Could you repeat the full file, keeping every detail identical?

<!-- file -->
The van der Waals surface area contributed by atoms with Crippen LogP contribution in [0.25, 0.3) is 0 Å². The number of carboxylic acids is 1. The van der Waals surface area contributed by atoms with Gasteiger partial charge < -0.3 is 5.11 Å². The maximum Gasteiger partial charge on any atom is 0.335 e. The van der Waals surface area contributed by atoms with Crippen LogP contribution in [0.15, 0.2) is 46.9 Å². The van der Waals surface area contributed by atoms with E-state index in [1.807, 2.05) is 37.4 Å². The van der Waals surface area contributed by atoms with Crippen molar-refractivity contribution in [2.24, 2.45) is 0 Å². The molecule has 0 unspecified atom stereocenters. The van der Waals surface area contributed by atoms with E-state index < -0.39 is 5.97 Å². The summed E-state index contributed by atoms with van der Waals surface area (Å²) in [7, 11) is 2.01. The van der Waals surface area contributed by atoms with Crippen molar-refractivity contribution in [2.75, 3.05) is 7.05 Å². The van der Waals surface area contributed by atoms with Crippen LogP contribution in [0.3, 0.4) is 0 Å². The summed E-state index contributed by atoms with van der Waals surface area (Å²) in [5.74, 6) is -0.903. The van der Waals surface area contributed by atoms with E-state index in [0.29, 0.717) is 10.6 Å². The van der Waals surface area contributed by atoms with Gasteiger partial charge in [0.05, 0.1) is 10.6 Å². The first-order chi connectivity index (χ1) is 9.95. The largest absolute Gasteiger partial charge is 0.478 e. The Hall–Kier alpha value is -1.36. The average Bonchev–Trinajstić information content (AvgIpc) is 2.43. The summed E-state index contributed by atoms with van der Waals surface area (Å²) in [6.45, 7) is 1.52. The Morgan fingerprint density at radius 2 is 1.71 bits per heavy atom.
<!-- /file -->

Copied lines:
The van der Waals surface area contributed by atoms with Crippen LogP contribution in [0.25, 0.3) is 0 Å². The number of carboxylic acids is 1. The van der Waals surface area contributed by atoms with Gasteiger partial charge < -0.3 is 5.11 Å². The maximum Gasteiger partial charge on any atom is 0.335 e. The van der Waals surface area contributed by atoms with Crippen LogP contribution in [0.15, 0.2) is 46.9 Å². The van der Waals surface area contributed by atoms with E-state index in [1.807, 2.05) is 37.4 Å². The van der Waals surface area contributed by atoms with Crippen molar-refractivity contribution in [2.24, 2.45) is 0 Å². The molecule has 0 unspecified atom stereocenters. The van der Waals surface area contributed by atoms with E-state index < -0.39 is 5.97 Å². The summed E-state index contributed by atoms with van der Waals surface area (Å²) in [7, 11) is 2.01. The van der Waals surface area contributed by atoms with Crippen molar-refractivity contribution in [2.75, 3.05) is 7.05 Å². The van der Waals surface area contributed by atoms with Crippen LogP contribution in [0.3, 0.4) is 0 Å². The summed E-state index contributed by atoms with van der Waals surface area (Å²) in [5.74, 6) is -0.903. The van der Waals surface area contributed by atoms with E-state index in [0.29, 0.717) is 10.6 Å². The van der Waals surface area contributed by atoms with Gasteiger partial charge in [0.05, 0.1) is 10.6 Å². The first-order chi connectivity index (χ1) is 9.95. The largest absolute Gasteiger partial charge is 0.478 e. The Hall–Kier alpha value is -1.36. The average Bonchev–Trinajstić information content (AvgIpc) is 2.43. The summed E-state index contributed by atoms with van der Waals surface area (Å²) in [6.45, 7) is 1.52. The Morgan fingerprint density at radius 2 is 1.71 bits per heavy atom.